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The first major speech made by Philip Hammond as UK chancellor — to the Conservative party conference last year — was by far his best to date. Nothing he has done since has come close to fulfilling the prospect he then held up to fix the many (homegrown) dysfunctions of the UK economy. In this he resembles the prime minister, whose statement on the day of taking office demonstrated a better sense of what ails Britain than most of her party colleagues, and whose actions since have done little other than betray that understanding.
Free Lunch sees no reason to expect the chancellor to revive his initial promise when he presents the Budget today. On the big economic challenges facing the country, nothing suggests more than tweaks along the margin.
What are these challenges? Here are four — and that’s not even mentioning Brexit.
First, the strain on the National Health Service. The King’s Fund points out that on official forecasts, the share of public spending on health in gross domestic product will have fallen in the decade to 2019-20, to 6.8 per cent, from 7.6 per cent in 2009-10. This while GDP itself has fallen far below the pre-crisis trend, and the population keeps ageing. The government’s determination to curtail European immigration will make the demographic and hence the economic problem worse (not to speak of staffing challenges).
Second, a continued crunch on living standards. The Resolution Foundation has done sterling work in documenting just how steep the fall in real incomes has been since the crisis; they are now shrinking again after a short recovery. Stingier welfare benefits reinforce the hurt for the less well off, and this is set to worsen.
Third, the housing crisis. The continued rise in housing costs, linked to the failure to ensure a sufficient rate of housing construction, makes the squeeze on living standards among the young and non-propertied even worse than just real income numbers will show. Some additional subsidies on the demand side, even tweaks to the dysfunctional stamp duty, will not help. Nothing short of radical planning reform, greater freedom for local authorities to finance their own building or force private developers to build faster and better (under threat, if necessary, of compulsory purchase of land), coupled with a large and funded housebuilding programme and root-and-branch reform of wealth and property taxation, will do the job.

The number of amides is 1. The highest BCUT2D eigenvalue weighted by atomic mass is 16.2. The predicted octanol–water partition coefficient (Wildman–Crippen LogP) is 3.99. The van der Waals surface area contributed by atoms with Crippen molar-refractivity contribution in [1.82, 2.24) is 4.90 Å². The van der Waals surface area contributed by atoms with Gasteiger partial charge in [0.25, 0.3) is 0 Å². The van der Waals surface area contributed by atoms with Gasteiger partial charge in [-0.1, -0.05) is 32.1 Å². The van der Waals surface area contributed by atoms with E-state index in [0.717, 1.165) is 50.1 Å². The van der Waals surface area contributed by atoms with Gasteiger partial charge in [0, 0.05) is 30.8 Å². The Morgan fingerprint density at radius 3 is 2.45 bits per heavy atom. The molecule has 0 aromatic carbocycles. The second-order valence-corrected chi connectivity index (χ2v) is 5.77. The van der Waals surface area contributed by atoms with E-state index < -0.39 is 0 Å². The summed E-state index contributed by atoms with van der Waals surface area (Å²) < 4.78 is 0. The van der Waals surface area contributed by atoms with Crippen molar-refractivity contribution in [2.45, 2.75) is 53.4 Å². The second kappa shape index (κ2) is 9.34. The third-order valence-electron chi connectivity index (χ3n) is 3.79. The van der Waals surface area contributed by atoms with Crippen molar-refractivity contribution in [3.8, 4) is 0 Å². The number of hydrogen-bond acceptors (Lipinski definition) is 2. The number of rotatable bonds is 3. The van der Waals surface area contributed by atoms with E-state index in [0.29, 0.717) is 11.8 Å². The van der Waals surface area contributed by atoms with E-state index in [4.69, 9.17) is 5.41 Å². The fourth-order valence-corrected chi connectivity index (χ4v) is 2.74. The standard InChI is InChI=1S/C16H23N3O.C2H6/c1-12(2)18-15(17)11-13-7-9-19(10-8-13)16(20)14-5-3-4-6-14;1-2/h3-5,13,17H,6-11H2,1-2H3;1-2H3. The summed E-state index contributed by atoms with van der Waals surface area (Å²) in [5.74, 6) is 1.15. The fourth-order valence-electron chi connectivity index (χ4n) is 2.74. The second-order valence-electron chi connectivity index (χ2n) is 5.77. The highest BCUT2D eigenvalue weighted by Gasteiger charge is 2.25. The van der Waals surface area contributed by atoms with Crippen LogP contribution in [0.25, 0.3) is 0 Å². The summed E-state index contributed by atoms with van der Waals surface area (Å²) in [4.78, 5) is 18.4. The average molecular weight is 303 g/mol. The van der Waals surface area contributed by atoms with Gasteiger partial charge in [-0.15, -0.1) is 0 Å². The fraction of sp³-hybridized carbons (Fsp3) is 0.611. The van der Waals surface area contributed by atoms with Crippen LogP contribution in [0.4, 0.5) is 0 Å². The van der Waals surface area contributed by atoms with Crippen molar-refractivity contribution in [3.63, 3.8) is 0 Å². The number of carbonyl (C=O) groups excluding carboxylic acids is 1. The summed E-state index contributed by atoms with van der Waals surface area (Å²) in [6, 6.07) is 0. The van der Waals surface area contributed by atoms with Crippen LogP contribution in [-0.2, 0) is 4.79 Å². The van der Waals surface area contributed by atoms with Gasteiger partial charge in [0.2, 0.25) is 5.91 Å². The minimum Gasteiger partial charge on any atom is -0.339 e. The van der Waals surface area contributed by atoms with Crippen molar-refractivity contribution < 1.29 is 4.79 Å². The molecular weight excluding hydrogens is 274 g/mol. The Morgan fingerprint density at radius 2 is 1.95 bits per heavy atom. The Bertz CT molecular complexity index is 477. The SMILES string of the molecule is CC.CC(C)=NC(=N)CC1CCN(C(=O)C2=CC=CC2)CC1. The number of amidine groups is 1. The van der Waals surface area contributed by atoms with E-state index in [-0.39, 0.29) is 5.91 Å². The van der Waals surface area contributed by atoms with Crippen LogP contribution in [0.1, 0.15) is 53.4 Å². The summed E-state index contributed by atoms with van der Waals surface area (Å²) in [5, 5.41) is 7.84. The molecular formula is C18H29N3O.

Fourth, a productivity stagnation that is awful even compared with the disappointing performance of most rich countries.
This is a deep-rooted problem, hard to fix but of which Hammond is certainly aware. Paradoxically, it may have been his predecessor’s last flourish that is the best the government so far has to offer to boost productivity. Sarah O’Connor shows how the increase in the minimum wage that George Osborne put in place in 2015 seems to have had the desired effect of making employers invest in labour-saving machinery. But this alone, while welcome (it also helps with living standards at the lowest level) will not be enough.
None of these four crises is likely to receive any significant remedy in today’s Budget. Instead it will focus too much on public deficit and debts, which policymakers should not now treat as a priority. Read my colleague Chris Giles’s rundown of 10 things and a joker to look for in the Budget, for the items that we are likely to see addressed but not in a way that makes much difference.
Compared with the sort of economic policy effort Britain sorely needs, this is set to be a grand disappointment.